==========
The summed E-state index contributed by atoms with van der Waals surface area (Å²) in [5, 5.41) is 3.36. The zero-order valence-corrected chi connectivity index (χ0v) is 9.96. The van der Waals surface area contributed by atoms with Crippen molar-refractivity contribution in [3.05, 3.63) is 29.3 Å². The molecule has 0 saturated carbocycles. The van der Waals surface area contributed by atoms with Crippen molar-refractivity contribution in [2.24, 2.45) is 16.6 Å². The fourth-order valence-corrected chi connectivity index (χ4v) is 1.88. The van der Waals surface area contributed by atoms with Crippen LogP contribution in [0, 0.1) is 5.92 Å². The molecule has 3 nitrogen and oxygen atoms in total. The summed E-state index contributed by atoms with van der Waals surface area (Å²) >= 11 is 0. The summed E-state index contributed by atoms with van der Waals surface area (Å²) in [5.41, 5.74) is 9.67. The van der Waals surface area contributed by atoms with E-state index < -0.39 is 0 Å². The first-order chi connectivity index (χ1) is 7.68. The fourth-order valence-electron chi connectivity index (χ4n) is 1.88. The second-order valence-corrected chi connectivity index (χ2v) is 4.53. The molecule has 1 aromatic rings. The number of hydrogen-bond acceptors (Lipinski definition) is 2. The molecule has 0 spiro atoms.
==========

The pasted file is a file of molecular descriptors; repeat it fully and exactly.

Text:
The summed E-state index contributed by atoms with van der Waals surface area (Å²) in [5, 5.41) is 3.36. The zero-order valence-corrected chi connectivity index (χ0v) is 9.96. The van der Waals surface area contributed by atoms with Crippen molar-refractivity contribution in [3.05, 3.63) is 29.3 Å². The molecule has 0 saturated carbocycles. The van der Waals surface area contributed by atoms with Crippen molar-refractivity contribution in [2.24, 2.45) is 16.6 Å². The fourth-order valence-corrected chi connectivity index (χ4v) is 1.88. The van der Waals surface area contributed by atoms with Crippen LogP contribution in [0, 0.1) is 5.92 Å². The molecule has 3 nitrogen and oxygen atoms in total. The summed E-state index contributed by atoms with van der Waals surface area (Å²) >= 11 is 0. The summed E-state index contributed by atoms with van der Waals surface area (Å²) in [5.41, 5.74) is 9.67. The van der Waals surface area contributed by atoms with E-state index < -0.39 is 0 Å². The first-order chi connectivity index (χ1) is 7.68. The fourth-order valence-electron chi connectivity index (χ4n) is 1.88. The second-order valence-corrected chi connectivity index (χ2v) is 4.53. The molecule has 1 aromatic rings. The number of hydrogen-bond acceptors (Lipinski definition) is 2. The molecule has 0 spiro atoms.